New York Foundling Kicks Off Celebrations For 150 Years of Nurturing
Sisters of Charity Donna Dodge, S.C., left, and Jane Iannucelli, S.C., carry a banner in procession for a Mass Cardinal Dolan celebrated in honor of the New York Foundling’s century and a half of service June 6 at St. Patrick’s Cathedral.
Before the liturgy, Bill Baccaglini, Foundling president and CEO, is assisted with a corsage by Kirkley Strand, Foundling vice president of development.
By CHRISTIE L. CHICOINE
One of the Church’s sacred missions is to provide a home, “a home for worship, a home for life, a home for love,” Cardinal Dolan said in welcoming remarks at the Mass he offered for the New York Foundling’s 150th anniversary.
“And what we’re celebrating is that the Foundling has done that in a radiant way” for a century and a half, said the cardinal at the afternoon liturgy June 6 at St. Patrick’s Cathedral.
In 1869, three Sisters of Charity opened their doors to save the lives of babies being abandoned on the streets of New York. Since then, the sisters’ ministry has continued to evolve from a respite home for abandoned children, to a comprehensive spectrum of community support services designed to empower vulnerable children and families of New York.
The Foundling serves more than 30,000 children and families annually in New York City’s five boroughs and surrounding counties, and in Puerto Rico.
Before Mass, Bill Baccaglini, president and CEO of the Foundling, shared with CNY his reflections on the Foundling’s milestone. The institution the sisters started, he said, “is thriving” and “is one of the largest not-for-profit agencies in New York City.”
He cited as an example of the congregation’s commitment to outreach the issue of unaccompanied minors at the Mexican border. “The sisters care very, very deeply about the poor and care very, very deeply about immigrants.”
Baccaglini said he and Sister Jane Iannucelli, S.C., president of the Sisters of Charity, “had a long conversation about what we, the Foundling, needed to do, and so we opened up a program” for unaccompanied minors about five years ago. “The need today for a program like that has never been greater.
“The sisters follow their heart and they won’t let anything get in the way of doing what’s right.”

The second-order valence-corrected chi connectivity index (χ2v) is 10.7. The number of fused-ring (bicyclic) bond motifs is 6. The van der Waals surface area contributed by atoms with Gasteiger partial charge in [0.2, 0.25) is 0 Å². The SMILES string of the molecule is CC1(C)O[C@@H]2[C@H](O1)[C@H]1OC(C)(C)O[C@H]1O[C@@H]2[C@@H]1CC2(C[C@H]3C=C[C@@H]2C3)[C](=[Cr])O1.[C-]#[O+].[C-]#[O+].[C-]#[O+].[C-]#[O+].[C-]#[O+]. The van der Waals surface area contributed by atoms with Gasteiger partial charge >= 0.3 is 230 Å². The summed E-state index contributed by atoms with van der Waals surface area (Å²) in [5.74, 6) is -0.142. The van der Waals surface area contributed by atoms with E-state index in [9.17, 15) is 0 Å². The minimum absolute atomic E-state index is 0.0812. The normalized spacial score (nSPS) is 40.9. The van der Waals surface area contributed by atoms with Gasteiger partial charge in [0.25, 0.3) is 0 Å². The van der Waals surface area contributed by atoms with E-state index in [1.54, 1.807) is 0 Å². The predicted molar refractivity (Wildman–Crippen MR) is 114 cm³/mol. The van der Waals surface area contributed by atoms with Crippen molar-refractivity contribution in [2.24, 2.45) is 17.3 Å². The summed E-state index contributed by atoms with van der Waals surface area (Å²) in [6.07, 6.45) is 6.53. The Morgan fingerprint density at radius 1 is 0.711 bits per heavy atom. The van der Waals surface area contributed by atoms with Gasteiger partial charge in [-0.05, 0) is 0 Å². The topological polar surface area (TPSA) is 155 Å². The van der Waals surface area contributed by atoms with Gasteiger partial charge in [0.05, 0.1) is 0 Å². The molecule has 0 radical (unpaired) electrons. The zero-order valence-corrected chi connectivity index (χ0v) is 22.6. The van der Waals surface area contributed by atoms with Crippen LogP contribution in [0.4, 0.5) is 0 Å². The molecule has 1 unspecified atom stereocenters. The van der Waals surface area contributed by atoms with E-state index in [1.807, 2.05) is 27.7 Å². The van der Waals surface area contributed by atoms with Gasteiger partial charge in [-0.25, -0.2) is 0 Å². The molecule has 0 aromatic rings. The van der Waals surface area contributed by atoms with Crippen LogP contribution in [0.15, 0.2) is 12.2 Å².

After the Mass, Sister Jane spoke with CNY. She worked in the Foundling in the 1980s for nine years.
“From the very beginning, where there was a need, we went,” Sister Jane said of the Sisters of Charity. Her prayers for youngsters in 2019 are that “children everywhere, that they may be well cared for, that they may have all that they need to be able to grow into their own selves, that abuse and trafficking and all kinds of the horrors that children suffer could be brought to an end by the men and women, the sisters who will do everything they can to help our children.”
Ava Gallo, 18, granddaughter of a late foundling adoptee, was one of the liturgy’s leaders of song. A member of St. Columbanus parish in Cortlandt Manor with her parents, Anthony and Vivian, Miss Gallo attends Ithaca College, where she is studying vocal jazz and speech pathology.
“It was definitely an amazing experience to be a part of the celebration for such an amazing organization that does so much,” she told CNY after the Foundling Mass. “We’re very close to it, because of grandma,” Rose Marie Richicci Gallo.
“She always would knit blankets,” Miss Gallo recalled of her grandmother, who died in 2008. Miss Gallo cherishes the blanket her grandmother knit for her.
Anthony Gallo, Miss Gallo’s father, is a member of the Foundling’s board of trustees. His late mother was adopted through the Foundling at age 4. She grew up, married and raised a family at SS. Philip and James parish, the Bronx. Today that family includes six children and six grandchildren.
“The Mass was beautiful,” Anthony Gallo said. “I think she would think that it’s an amazing tribute to such wonderful people that care so well for children, and have such an overwhelming concern that children are placed in loving families so that they can go on to have their own families and be as loving as the care that they had while they were left at the Foundling.”
At the conclusion of the liturgy, Cardinal Dolan suggested that attendees, “if you want a real treat,” visit the St. Elizabeth Ann Seton Shrine, one of the cathedral’s side altars.
“It would be a great tribute if you’d go whisper a little prayer of gratitude to God through the intercession of St. Elizabeth Ann Seton,” the foundress of the Sisters of Charity.
The Mass kicked off the Foundling’s anniversary homecoming weekend in Manhattan, which included a Reunion Day at New York University’s Kimmel Center June 7 and a block party outside the Foundling’s Chelsea headquarters June 8. An Oct. 2 gala at the Plaza in Manhattan will cap the celebrations.